T. Belman. To fully understand this new relationship and its depth and significance, I suggest you watch the video at the bottom starting at 10:20.
French president and his US counterpart have many differences — but they can help each other.
PARIS — Forget about another bone-crushing handshake between Donald Trump and Emmanuel Macron. When the U.S. president visits Paris this week, he will face an even greater display of French muscle: tanks, jeeps and soldiers marching down the Champs Elysées.
Trump — on his first official visit to France, starting Thursday — is due to stand next to French President Emmanuel Macron as he surveys troops on Bastille Day.
The trip’s timing, and its military backdrop, is designed to send a double-edged message. On one hand, Trump is being offered a rare privilege. In a two-day visit far grander than that enjoyed by Russian President Vladimir Putin in June, he will have a front-row seat at a celebration of French national pride that asserts the close relationship between France and the U.S.
But if Trump is being drawn so close, it is also because Macron wants to remind him of the United States’ role in Europe and France’s role as a military power.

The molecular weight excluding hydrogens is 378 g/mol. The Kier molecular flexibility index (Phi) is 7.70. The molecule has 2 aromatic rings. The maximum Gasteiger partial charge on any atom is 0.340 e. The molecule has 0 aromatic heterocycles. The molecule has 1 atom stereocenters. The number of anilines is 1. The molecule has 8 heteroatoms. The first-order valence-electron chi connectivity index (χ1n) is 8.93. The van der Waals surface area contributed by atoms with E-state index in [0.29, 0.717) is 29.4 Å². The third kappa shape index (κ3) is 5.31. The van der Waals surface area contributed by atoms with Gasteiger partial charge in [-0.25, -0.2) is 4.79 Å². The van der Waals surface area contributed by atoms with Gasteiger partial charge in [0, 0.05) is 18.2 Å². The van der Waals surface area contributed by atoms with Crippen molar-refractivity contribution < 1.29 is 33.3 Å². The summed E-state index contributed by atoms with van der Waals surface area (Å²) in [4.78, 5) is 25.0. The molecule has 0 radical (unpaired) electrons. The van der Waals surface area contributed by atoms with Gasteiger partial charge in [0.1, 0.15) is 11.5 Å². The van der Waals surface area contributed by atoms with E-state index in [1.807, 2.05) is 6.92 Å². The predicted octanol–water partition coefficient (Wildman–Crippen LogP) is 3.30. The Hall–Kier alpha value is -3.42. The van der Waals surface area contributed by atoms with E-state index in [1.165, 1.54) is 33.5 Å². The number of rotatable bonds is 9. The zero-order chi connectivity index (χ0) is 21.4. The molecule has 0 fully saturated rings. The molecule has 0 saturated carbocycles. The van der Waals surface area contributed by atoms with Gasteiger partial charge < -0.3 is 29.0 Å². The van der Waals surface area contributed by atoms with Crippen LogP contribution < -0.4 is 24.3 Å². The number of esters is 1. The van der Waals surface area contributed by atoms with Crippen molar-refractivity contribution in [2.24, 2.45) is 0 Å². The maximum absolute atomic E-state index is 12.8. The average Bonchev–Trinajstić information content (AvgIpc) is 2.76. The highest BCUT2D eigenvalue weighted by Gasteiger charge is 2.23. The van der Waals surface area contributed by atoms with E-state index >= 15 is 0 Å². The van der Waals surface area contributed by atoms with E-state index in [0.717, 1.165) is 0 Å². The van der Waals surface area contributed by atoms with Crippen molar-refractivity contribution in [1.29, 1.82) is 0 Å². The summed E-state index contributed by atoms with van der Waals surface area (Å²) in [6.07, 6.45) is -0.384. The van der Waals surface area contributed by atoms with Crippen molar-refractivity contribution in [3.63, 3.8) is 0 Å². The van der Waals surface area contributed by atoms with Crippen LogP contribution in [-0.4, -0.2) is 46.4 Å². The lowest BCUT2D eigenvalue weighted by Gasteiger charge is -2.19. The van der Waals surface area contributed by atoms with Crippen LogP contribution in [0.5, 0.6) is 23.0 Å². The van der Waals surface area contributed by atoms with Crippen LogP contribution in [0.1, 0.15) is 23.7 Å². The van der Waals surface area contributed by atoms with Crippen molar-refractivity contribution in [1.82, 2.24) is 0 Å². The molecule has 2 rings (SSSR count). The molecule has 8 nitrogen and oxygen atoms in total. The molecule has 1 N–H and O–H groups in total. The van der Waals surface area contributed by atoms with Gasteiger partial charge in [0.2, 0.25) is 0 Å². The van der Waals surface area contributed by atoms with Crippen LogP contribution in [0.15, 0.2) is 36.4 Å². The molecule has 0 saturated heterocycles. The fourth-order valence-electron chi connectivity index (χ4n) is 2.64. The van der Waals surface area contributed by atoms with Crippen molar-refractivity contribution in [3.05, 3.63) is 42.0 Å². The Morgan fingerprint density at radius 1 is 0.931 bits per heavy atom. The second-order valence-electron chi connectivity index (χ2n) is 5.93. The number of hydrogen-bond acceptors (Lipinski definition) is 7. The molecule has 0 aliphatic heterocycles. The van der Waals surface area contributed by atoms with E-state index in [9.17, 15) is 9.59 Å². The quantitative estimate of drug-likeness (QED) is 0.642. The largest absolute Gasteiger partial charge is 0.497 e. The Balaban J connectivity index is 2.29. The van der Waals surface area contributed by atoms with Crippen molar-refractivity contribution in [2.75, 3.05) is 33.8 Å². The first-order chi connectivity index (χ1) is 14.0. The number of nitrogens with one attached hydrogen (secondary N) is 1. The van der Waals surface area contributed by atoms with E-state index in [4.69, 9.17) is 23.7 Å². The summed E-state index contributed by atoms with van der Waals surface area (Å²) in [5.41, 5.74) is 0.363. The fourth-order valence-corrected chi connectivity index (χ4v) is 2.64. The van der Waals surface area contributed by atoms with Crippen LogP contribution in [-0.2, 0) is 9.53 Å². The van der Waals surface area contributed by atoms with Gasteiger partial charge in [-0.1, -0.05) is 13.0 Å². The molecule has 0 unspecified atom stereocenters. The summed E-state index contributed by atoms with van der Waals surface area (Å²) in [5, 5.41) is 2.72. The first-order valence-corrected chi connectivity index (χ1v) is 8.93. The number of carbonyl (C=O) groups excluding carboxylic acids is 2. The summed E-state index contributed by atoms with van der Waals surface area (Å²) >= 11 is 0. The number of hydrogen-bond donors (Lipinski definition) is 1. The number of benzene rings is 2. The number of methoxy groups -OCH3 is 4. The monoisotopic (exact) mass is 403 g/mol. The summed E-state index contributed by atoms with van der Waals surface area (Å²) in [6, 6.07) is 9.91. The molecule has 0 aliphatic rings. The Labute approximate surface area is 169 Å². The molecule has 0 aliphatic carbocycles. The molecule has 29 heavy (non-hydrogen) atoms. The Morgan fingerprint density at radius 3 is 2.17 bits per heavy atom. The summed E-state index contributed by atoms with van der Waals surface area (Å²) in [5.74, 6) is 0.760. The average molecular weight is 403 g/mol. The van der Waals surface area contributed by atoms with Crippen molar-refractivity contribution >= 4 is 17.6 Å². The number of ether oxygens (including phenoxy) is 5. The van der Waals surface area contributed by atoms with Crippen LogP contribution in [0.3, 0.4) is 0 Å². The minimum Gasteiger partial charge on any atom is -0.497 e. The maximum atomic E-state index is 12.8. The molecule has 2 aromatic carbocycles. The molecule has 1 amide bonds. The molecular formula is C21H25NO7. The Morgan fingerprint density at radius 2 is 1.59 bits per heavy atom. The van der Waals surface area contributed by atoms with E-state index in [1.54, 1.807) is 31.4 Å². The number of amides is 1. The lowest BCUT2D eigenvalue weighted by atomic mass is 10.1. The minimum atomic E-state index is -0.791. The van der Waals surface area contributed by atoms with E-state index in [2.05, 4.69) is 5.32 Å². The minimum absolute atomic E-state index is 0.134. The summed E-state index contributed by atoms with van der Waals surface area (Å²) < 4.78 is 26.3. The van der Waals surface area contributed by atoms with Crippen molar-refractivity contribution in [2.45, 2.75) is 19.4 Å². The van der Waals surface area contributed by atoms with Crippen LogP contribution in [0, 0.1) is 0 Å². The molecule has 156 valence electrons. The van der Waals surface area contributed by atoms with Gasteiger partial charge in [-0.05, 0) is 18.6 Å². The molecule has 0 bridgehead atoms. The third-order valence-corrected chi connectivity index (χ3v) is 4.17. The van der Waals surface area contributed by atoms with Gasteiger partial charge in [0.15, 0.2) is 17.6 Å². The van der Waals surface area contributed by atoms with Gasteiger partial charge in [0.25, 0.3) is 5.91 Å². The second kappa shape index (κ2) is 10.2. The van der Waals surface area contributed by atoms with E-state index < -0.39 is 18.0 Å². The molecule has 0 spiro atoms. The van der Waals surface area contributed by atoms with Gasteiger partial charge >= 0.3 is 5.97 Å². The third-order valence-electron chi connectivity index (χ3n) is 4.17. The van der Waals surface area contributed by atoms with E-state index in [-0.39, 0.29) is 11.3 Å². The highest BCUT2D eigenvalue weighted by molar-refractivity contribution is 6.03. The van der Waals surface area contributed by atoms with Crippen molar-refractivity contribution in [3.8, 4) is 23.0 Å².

A hundred years after the U.S. entered World War I, and one year after a bloody terror attack in Nice, Macron will show Trump that France is a fully operational military force ready to stand by the United States’ side as a NATO ally.
It’s a re-imagining of Macron’s iron-grip handshake from before the NATO summit in May — part affection, part an effort to keep Trump in line.
Divided, but not that divided
Expect the two leaders to catch the world off-guard by showing (wary) unity, not antagonism. “We don’t want him [Trump] to isolate himself,” an adviser to Macron said. “Our role is to have a restraining function on him.”
There is little doubt that Trump and Macron will find opportunities to underscore their differences during the two days the U.S. leader will be in France.
Macron, who has pledged to “Make Our Planet Great Again,” last week announced his country will host a conference on climate change in December. He’ll be able to show off his environmental credentials while standing next to the world’s climate change black sheep.